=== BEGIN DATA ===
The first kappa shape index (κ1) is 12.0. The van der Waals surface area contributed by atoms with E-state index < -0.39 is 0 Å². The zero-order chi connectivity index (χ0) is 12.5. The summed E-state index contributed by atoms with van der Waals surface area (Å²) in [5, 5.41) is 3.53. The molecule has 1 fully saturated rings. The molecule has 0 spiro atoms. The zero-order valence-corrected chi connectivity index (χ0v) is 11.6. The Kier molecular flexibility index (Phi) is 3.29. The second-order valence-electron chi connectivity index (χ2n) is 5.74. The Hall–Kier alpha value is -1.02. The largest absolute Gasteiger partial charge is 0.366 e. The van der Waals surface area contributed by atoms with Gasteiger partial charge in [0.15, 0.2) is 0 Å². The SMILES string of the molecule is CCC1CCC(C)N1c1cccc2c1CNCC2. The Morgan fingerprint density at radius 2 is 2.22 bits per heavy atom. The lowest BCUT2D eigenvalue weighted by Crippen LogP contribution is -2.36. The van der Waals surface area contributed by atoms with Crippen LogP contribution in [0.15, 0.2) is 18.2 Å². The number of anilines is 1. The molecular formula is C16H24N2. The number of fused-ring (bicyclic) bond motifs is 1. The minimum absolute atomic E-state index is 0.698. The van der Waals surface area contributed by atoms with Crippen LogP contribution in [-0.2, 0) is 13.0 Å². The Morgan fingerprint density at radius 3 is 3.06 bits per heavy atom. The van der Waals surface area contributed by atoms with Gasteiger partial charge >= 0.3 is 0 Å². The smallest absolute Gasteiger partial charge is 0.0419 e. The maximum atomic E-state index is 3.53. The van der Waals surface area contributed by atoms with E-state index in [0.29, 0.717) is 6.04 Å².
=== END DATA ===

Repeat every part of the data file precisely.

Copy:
The first kappa shape index (κ1) is 12.0. The van der Waals surface area contributed by atoms with E-state index < -0.39 is 0 Å². The zero-order chi connectivity index (χ0) is 12.5. The summed E-state index contributed by atoms with van der Waals surface area (Å²) in [5, 5.41) is 3.53. The molecule has 1 fully saturated rings. The molecule has 0 spiro atoms. The zero-order valence-corrected chi connectivity index (χ0v) is 11.6. The Kier molecular flexibility index (Phi) is 3.29. The second-order valence-electron chi connectivity index (χ2n) is 5.74. The Hall–Kier alpha value is -1.02. The largest absolute Gasteiger partial charge is 0.366 e. The van der Waals surface area contributed by atoms with Gasteiger partial charge in [0.15, 0.2) is 0 Å². The SMILES string of the molecule is CCC1CCC(C)N1c1cccc2c1CNCC2. The Morgan fingerprint density at radius 2 is 2.22 bits per heavy atom. The lowest BCUT2D eigenvalue weighted by Crippen LogP contribution is -2.36. The van der Waals surface area contributed by atoms with Crippen LogP contribution in [0.15, 0.2) is 18.2 Å². The number of anilines is 1. The molecular formula is C16H24N2. The number of fused-ring (bicyclic) bond motifs is 1. The minimum absolute atomic E-state index is 0.698. The van der Waals surface area contributed by atoms with Crippen LogP contribution in [-0.2, 0) is 13.0 Å². The Morgan fingerprint density at radius 3 is 3.06 bits per heavy atom. The van der Waals surface area contributed by atoms with Gasteiger partial charge >= 0.3 is 0 Å². The smallest absolute Gasteiger partial charge is 0.0419 e. The maximum atomic E-state index is 3.53. The van der Waals surface area contributed by atoms with E-state index in [0.29, 0.717) is 6.04 Å².